If this were the end of it, the June Applicants would simply have both their units and an interest in the fund. However, the provisions of section 1017E of the Corporations Act were integral to determining the entitlement of the June Applicants to a refund of their application monies.
The Court held that s1017E(4) requires application monies to be returned to applicants if the financial product has not been issued within one month after receipt of the monies "if it was reasonably practicable to do so". On its face section 1017E(4) is ambiguous but the Court held that it acts so that the issuer can only retain application funds after the one month period if:
- it was not reasonably practical to issue the product; and
- it was not reasonably practical to return the money.
In this situation the Court found that: (1) was satisfied due to the collapse in global debt markets but that there was no obstacle to returning the money to the applicants and therefore (2) was not satisfied. Therefore the June Applicants got their money back.
The Court also found that whilst a financial product had been issued to the June Applicants upon receipt of their applications, that this did not prevent the application of section 1017E and ss(4) in particular because it found that the June Applicants had paid the application moneys to acquire the units rather than an interest in the Funds.
Were the June Redeemers entitled to be paid out the value of their units?
Under the Corporations Act and the constitutions of the Funds, redemption payments were required to be made within 30 days of the redemption date provided that the Fund is liquid. This limit can be extended indefinitely when the Funds are illiquid. The Funds had been liquid when the June Redemptions accrued on 30 June 2007, but had subsequently become illiquid in mid-July 2007 and redemptions suspended, prior to the redemption payments being made. The Court was therefore required to determine whether this subsequent illiquidity affected the June Redeemers entitlement to receive their redemption payments.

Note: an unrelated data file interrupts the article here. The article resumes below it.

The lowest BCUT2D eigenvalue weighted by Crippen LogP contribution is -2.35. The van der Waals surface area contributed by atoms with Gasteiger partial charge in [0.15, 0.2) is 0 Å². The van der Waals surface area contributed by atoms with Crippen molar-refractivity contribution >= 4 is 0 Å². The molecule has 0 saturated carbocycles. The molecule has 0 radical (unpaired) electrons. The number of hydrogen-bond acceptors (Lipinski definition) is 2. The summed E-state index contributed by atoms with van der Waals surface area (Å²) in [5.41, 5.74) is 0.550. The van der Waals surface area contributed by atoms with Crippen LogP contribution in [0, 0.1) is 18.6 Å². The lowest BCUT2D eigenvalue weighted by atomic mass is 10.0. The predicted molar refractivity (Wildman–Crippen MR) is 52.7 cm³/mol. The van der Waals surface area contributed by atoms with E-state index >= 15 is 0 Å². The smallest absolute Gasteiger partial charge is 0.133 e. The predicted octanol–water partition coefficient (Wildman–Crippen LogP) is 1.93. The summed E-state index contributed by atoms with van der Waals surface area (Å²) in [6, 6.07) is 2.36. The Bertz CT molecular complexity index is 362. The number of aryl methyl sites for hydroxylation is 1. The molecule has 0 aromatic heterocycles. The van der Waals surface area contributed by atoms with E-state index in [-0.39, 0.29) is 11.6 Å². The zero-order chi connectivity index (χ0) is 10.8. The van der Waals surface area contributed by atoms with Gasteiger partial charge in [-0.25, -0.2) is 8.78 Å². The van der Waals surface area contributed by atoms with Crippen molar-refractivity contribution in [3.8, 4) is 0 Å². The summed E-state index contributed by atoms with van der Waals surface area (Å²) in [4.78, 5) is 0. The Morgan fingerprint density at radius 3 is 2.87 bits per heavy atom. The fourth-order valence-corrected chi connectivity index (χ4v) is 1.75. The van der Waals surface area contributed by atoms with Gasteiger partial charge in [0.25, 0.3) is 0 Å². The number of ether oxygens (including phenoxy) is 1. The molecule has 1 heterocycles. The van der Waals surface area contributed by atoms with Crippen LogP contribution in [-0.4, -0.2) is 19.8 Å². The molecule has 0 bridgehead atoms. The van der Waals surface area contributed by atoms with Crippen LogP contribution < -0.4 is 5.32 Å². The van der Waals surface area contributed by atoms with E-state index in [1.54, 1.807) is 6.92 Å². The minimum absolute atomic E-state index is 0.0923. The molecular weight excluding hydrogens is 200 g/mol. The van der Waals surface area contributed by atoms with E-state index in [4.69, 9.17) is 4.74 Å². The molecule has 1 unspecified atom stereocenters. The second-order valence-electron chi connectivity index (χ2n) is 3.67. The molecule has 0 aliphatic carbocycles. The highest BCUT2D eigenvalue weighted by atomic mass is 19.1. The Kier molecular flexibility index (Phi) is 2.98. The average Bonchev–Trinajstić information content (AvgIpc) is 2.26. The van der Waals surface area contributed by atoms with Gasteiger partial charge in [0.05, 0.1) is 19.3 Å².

The Court found that the June Redeemers' rights to redemption accrued on the redemption date (being 30 June 2007) and that Basis Capital was required to pay the redemption amount within 30 days of this date irrespective of any subsequent illiquidity of the Funds and/or suspension of redemptions. Accordingly the Court found that the June Redeemers were entitled to be paid the value of their units as calculated as at 30 June 2007.
Lessons for Issuers of Interests in Managed Investment Funds
It is important to ensure consistency between constitution provisions and processes applied in practice and breach of s. 1017E is a serious concern - it can attract criminal penalties. It also indicates that timing issues are critical and REs and their directors might need to reconsider methods for raising equity to avoid the potentially problematic impact of s. 1017E.
Implications for Insurers
This case may be fact specific but it demonstrates that the promotion of investor protection was at the forefront of the Court's reasoning and the investor friendly reading of ambiguous legislation will likely be a common theme as cases arising from the credit crisis work their way through the Courts. Should REs and directors face exposure for the type of problems encountered in this case, then this could potentially impact on D&O and other policies.
This is one of the first Australian cases dealing with the impact of the sub-prime crisis and the reach it has for Australia. Insurers may yet see the effects of claims against investment advisors/brokers and research houses for recommending any investments with exposure to these problems.
The content of this article is intended to provide a general guide to the subject matter. Specialist advice should be sought about your specific circumstances.